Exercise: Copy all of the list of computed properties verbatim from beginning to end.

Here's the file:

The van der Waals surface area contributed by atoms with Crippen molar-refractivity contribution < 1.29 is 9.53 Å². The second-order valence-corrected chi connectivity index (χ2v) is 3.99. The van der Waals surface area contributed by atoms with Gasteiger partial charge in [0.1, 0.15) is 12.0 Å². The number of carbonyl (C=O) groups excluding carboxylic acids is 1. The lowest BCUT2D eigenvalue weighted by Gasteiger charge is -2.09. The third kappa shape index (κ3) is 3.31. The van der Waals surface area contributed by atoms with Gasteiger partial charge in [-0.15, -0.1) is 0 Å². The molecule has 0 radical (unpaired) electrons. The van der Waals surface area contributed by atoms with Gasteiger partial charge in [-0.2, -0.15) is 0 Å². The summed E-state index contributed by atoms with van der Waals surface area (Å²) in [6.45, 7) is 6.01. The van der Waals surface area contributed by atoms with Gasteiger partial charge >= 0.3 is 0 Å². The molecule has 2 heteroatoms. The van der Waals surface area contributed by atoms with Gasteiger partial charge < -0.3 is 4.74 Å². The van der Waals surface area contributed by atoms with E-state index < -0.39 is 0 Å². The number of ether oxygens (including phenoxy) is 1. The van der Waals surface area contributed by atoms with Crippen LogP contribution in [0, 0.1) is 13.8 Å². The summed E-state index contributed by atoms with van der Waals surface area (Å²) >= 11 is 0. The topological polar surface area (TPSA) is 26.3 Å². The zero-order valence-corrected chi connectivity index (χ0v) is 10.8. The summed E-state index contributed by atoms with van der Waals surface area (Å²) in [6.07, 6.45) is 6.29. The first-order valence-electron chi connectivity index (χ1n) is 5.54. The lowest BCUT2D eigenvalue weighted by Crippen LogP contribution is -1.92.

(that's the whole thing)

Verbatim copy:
The van der Waals surface area contributed by atoms with Crippen molar-refractivity contribution < 1.29 is 9.53 Å². The second-order valence-corrected chi connectivity index (χ2v) is 3.99. The van der Waals surface area contributed by atoms with Gasteiger partial charge in [0.1, 0.15) is 12.0 Å². The number of carbonyl (C=O) groups excluding carboxylic acids is 1. The lowest BCUT2D eigenvalue weighted by Gasteiger charge is -2.09. The third kappa shape index (κ3) is 3.31. The van der Waals surface area contributed by atoms with Gasteiger partial charge in [-0.15, -0.1) is 0 Å². The molecule has 0 radical (unpaired) electrons. The van der Waals surface area contributed by atoms with Gasteiger partial charge in [-0.2, -0.15) is 0 Å². The summed E-state index contributed by atoms with van der Waals surface area (Å²) in [6.45, 7) is 6.01. The van der Waals surface area contributed by atoms with Gasteiger partial charge >= 0.3 is 0 Å². The molecule has 2 heteroatoms. The van der Waals surface area contributed by atoms with Gasteiger partial charge < -0.3 is 4.74 Å². The van der Waals surface area contributed by atoms with E-state index < -0.39 is 0 Å². The number of ether oxygens (including phenoxy) is 1. The van der Waals surface area contributed by atoms with Crippen LogP contribution in [0, 0.1) is 13.8 Å². The summed E-state index contributed by atoms with van der Waals surface area (Å²) >= 11 is 0. The topological polar surface area (TPSA) is 26.3 Å². The zero-order valence-corrected chi connectivity index (χ0v) is 10.8. The summed E-state index contributed by atoms with van der Waals surface area (Å²) in [6.07, 6.45) is 6.29. The first-order valence-electron chi connectivity index (χ1n) is 5.54. The lowest BCUT2D eigenvalue weighted by Crippen LogP contribution is -1.92.